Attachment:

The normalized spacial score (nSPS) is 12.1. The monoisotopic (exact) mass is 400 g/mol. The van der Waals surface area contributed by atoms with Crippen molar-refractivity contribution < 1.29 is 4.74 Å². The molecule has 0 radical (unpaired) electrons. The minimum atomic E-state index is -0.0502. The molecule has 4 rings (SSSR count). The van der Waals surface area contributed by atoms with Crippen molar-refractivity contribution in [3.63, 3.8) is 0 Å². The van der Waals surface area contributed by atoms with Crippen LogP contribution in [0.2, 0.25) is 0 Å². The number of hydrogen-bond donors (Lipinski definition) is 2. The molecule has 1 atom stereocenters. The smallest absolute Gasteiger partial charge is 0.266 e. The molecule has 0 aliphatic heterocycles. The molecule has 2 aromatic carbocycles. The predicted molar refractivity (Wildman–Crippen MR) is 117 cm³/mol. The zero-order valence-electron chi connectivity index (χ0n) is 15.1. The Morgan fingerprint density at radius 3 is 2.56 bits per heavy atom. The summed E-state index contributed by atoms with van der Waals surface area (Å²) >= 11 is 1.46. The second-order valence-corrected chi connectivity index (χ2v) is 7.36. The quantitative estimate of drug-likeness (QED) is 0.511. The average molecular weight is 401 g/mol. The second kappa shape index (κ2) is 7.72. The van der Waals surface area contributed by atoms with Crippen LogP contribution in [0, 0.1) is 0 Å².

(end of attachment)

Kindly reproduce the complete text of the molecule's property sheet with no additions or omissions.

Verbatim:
The normalized spacial score (nSPS) is 12.1. The monoisotopic (exact) mass is 400 g/mol. The van der Waals surface area contributed by atoms with Crippen molar-refractivity contribution < 1.29 is 4.74 Å². The molecule has 0 radical (unpaired) electrons. The minimum atomic E-state index is -0.0502. The molecule has 4 rings (SSSR count). The van der Waals surface area contributed by atoms with Crippen molar-refractivity contribution in [3.63, 3.8) is 0 Å². The van der Waals surface area contributed by atoms with Crippen LogP contribution in [0.2, 0.25) is 0 Å². The number of hydrogen-bond donors (Lipinski definition) is 2. The molecule has 1 atom stereocenters. The smallest absolute Gasteiger partial charge is 0.266 e. The molecule has 0 aliphatic heterocycles. The molecule has 2 aromatic carbocycles. The predicted molar refractivity (Wildman–Crippen MR) is 117 cm³/mol. The zero-order valence-electron chi connectivity index (χ0n) is 15.1. The Morgan fingerprint density at radius 3 is 2.56 bits per heavy atom. The summed E-state index contributed by atoms with van der Waals surface area (Å²) >= 11 is 1.46. The second-order valence-corrected chi connectivity index (χ2v) is 7.36. The quantitative estimate of drug-likeness (QED) is 0.511. The average molecular weight is 401 g/mol. The second kappa shape index (κ2) is 7.72. The van der Waals surface area contributed by atoms with Crippen LogP contribution in [0, 0.1) is 0 Å².